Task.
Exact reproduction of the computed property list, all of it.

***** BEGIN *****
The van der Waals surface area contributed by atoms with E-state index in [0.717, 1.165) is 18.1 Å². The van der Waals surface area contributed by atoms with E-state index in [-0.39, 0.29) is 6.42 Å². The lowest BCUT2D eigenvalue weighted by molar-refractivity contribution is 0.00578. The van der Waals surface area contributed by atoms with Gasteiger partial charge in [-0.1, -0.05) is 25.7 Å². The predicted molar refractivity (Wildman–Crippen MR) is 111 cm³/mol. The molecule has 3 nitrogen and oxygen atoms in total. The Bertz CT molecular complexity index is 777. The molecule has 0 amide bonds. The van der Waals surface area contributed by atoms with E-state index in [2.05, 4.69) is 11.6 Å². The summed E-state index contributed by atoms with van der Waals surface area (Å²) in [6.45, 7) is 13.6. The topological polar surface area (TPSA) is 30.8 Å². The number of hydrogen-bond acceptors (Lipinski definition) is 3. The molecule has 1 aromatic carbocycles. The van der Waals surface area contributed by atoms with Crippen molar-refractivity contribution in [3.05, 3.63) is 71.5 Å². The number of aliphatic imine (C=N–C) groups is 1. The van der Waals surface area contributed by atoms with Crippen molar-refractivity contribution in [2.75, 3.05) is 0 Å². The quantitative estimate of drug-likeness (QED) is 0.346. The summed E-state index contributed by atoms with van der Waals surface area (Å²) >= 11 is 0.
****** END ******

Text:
The van der Waals surface area contributed by atoms with E-state index in [0.717, 1.165) is 18.1 Å². The van der Waals surface area contributed by atoms with E-state index in [-0.39, 0.29) is 6.42 Å². The lowest BCUT2D eigenvalue weighted by molar-refractivity contribution is 0.00578. The van der Waals surface area contributed by atoms with Gasteiger partial charge in [-0.1, -0.05) is 25.7 Å². The predicted molar refractivity (Wildman–Crippen MR) is 111 cm³/mol. The molecule has 3 nitrogen and oxygen atoms in total. The Bertz CT molecular complexity index is 777. The molecule has 0 amide bonds. The van der Waals surface area contributed by atoms with E-state index in [2.05, 4.69) is 11.6 Å². The summed E-state index contributed by atoms with van der Waals surface area (Å²) in [6.45, 7) is 13.6. The topological polar surface area (TPSA) is 30.8 Å². The number of hydrogen-bond acceptors (Lipinski definition) is 3. The molecule has 1 aromatic carbocycles. The van der Waals surface area contributed by atoms with Crippen molar-refractivity contribution in [3.05, 3.63) is 71.5 Å². The number of aliphatic imine (C=N–C) groups is 1. The van der Waals surface area contributed by atoms with Crippen molar-refractivity contribution in [2.75, 3.05) is 0 Å². The quantitative estimate of drug-likeness (QED) is 0.346. The summed E-state index contributed by atoms with van der Waals surface area (Å²) >= 11 is 0.